For whatever reason, Latin America has embraced socialism.
There has just been one exception: Chile.
In the early 1970s, Chile was suffering annual inflation of 140% and declining GDP under socialist President Salvador Allende. Later that decade, Chile’s economic policy would be heavily influenced by the “Chicago Boys,” a band of libertarian and conservative economists from the University of Chicago under Milton Friedman.What happened next has rightly been deemed the “Miracle of Chile,” as the country far outperformed the rest of the continent.
Chile’s economic performance contrasts most starkly with those nations that adopted socialism over liberated markets.
As the Dollar Vigilante summarizes it:
After attempting a coup, Hugo Chavez was democratically elected president of Venezuela in 1998. In Chile, The Communist Revolution came shortly after the 1964 elections. The rise of communism ended the reputation of Chile as South America’s most stable state and one of the oldest democracies in the Americas alongside the United States, which had been a point of pride for the Chilean middle class.Despite frustrations with the wealthy and the institutional elite during the early 1960s, by the middle of the 1970s the powerful Chilean middle class had grown even more sour on the Communist Party and the country’s poor economy, which had been strong prior to 1958.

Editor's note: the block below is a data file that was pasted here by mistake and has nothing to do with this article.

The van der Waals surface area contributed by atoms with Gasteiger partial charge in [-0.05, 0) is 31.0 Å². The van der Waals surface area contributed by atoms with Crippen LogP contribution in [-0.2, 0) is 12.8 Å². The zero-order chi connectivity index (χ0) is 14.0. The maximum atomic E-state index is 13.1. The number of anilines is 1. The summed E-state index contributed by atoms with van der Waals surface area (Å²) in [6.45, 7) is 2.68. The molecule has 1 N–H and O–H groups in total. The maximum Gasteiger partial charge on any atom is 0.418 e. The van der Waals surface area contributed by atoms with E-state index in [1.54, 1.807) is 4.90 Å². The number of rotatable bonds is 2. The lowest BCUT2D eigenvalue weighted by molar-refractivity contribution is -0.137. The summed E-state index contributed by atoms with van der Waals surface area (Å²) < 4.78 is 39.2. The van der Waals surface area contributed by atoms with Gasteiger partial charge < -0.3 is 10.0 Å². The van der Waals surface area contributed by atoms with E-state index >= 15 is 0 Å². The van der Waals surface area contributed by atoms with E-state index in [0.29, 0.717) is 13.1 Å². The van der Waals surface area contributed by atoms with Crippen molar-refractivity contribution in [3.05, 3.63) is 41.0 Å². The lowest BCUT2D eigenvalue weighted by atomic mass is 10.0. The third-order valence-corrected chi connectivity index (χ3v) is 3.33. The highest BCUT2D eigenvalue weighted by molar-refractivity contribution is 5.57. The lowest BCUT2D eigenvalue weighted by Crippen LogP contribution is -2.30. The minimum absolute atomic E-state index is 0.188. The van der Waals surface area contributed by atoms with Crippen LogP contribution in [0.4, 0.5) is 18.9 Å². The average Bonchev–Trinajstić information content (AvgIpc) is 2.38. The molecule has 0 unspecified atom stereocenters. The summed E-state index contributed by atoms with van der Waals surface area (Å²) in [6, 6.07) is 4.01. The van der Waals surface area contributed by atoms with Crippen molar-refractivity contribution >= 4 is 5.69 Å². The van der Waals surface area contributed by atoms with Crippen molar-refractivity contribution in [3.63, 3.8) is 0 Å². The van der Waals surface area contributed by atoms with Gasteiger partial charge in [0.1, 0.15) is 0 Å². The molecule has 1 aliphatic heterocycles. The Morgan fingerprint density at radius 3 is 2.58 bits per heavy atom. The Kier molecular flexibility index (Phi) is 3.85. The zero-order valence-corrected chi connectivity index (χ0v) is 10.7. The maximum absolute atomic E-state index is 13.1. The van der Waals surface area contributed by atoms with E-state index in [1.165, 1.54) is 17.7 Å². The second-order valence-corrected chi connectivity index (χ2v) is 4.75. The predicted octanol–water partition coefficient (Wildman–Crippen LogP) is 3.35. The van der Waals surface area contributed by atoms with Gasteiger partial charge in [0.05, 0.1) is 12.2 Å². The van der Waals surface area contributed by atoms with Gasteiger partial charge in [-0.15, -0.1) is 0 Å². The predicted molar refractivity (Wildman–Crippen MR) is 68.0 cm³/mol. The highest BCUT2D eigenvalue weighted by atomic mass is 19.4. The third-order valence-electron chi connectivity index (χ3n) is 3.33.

Following a devastating famine in 1979, mass riots plagued Chile in the early 1980s and right-wing guerilla movements as well as mainstream opposition began to emerge. By the end of the Pinochet era in 1990, Chileans had had enough of communism and fascism and gravitated back to a more capitalist, free market system.
As history shows – the results are pretty clear on which system works. The only people who didn't get the memo appears to be the geniuses over at Salon.com.